business news in context, analysis with attitude

Responding to yesterday’s story about the massive numbers of returns taking place in the post-holiday season, MNB reader Tom Murphy wrote:

You are correct in two assumptions: 1) retailers have a significant financial challenge with returns and 2) what consumers experience in one aspect of their lives, they tend to want in others.

Most retailers spent the last 30 years optimizing their supply chains for first stores, recently e-commerce fulfillment and now returns.  The reverse logistics of returns are fraught with inefficiencies in policies and processes.  Look for some retailers to provide an extra kick if you return the product to their store vs. by mail.  It is a double-down benefit with lower mail costs and a chance for an exchange and a new sale…it could fund a number of discounts, exchange coupons, or even a store-wide returns party…thinking wine samples from local wineries…a win for both.  Retailers also need to figure out in-store returns…how to touch it as few times as possible and how to create value from returned products, e.g., resale, charitable donation for tax credit, etc.

If I was a grocer, I would be thinking about a related problem…how will I handle delivered or click & collect product that doesn’t meet consumer expectations…think bananas that turn black in 24 hours, wrong sized or damaged product, etc.  This leads to “virtual returns” which also have policy, process and financial implications.

Regarding Unilever’s efforts to disrupt its own business because of new competition from upstart companies, one MNB reader wrote:

This thought process by Unilever is brilliant, number one is being agile in today’s CPG business environment. The small guys are running circles around the BIG’s. Finally someone recognizes that big has NOT necessarily delivered expectations over the last 10- 12 years for manufacturers and or retailers. They have gone big at the expense of agile, relationships with customers, become risk adverse due to efficiencies , not adventures and not delivering/ providing what the customer wants.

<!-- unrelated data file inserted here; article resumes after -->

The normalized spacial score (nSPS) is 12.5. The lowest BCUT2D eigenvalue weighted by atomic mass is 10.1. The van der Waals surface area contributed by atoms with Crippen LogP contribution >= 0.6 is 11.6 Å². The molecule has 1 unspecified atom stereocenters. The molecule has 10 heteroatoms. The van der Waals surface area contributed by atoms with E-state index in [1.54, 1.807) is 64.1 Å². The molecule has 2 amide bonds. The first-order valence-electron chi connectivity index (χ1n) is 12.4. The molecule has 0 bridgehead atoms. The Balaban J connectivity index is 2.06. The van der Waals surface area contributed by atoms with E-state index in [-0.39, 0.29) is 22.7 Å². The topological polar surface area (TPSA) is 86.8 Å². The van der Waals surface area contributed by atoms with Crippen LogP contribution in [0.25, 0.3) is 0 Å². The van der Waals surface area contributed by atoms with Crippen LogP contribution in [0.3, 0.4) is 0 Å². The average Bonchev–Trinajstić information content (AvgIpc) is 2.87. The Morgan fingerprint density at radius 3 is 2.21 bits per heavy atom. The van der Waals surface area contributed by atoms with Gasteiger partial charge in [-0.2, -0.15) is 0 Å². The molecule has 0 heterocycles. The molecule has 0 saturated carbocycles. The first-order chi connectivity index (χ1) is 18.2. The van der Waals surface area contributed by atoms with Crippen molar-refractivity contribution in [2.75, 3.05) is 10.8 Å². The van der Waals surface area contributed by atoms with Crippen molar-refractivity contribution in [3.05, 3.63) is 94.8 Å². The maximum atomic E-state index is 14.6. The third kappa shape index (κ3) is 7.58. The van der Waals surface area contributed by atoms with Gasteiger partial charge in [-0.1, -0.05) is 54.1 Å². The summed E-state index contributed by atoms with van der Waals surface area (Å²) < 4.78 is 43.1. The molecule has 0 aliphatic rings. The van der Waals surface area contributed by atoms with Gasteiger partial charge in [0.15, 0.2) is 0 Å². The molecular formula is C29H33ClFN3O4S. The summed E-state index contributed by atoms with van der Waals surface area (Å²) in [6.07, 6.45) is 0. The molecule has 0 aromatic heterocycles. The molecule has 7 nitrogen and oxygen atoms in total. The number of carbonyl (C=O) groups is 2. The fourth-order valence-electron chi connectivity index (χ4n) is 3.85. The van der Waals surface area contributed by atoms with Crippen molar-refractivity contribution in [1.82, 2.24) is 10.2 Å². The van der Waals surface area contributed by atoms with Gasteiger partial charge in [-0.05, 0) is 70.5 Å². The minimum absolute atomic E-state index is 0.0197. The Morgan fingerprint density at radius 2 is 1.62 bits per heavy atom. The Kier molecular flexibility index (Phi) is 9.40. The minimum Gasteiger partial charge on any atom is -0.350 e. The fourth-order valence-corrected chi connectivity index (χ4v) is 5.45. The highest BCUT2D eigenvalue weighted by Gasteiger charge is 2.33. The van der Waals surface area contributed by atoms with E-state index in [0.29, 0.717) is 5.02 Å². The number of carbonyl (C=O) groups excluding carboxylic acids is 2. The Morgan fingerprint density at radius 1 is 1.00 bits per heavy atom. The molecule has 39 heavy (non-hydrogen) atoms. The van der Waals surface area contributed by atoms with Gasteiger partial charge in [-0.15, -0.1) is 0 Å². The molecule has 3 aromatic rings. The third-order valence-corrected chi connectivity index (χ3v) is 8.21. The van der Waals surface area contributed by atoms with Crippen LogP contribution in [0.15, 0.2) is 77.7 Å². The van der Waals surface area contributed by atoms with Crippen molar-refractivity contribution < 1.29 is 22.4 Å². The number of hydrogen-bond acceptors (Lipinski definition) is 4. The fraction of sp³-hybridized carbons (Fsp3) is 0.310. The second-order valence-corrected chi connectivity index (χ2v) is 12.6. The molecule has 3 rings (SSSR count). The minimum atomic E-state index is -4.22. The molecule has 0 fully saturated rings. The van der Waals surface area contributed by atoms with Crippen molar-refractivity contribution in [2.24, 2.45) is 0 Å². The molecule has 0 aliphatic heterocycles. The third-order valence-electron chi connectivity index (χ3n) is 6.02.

I say good for it Unilever, be a reverse trend setter BIG to small!
You can write a case study on how this has not been good for the industry, but for a few BIG’s that have grown up in that model.

Got the following email about another subject from an MNB reader:

It may make sense to have your small local post office in the Supermarket. This would drive traffic in Supermarkets as well as give post offices free or cheap rent.
Seems like a win win to me. Supermarkets give away the space or cheap rent while driving traffic substantially while USPS reduces overhead cost dramatically.

I’ve been arguing this for years. Post offices can give up their prime real estate in many communities, and open satellite windows in supermarkets, drug stores, and even public libraries … it would make all of these entities more relevant.

By the way … the really, really smart folks at Westborn Market in Michigan, which I’ve raved about here from time to time, recently took over an old post office in Plymouth, Michigan, and turned it into one of the most interesting and compelling food stores I’ve ever seen. So the advantages can cut both ways.
KC's View: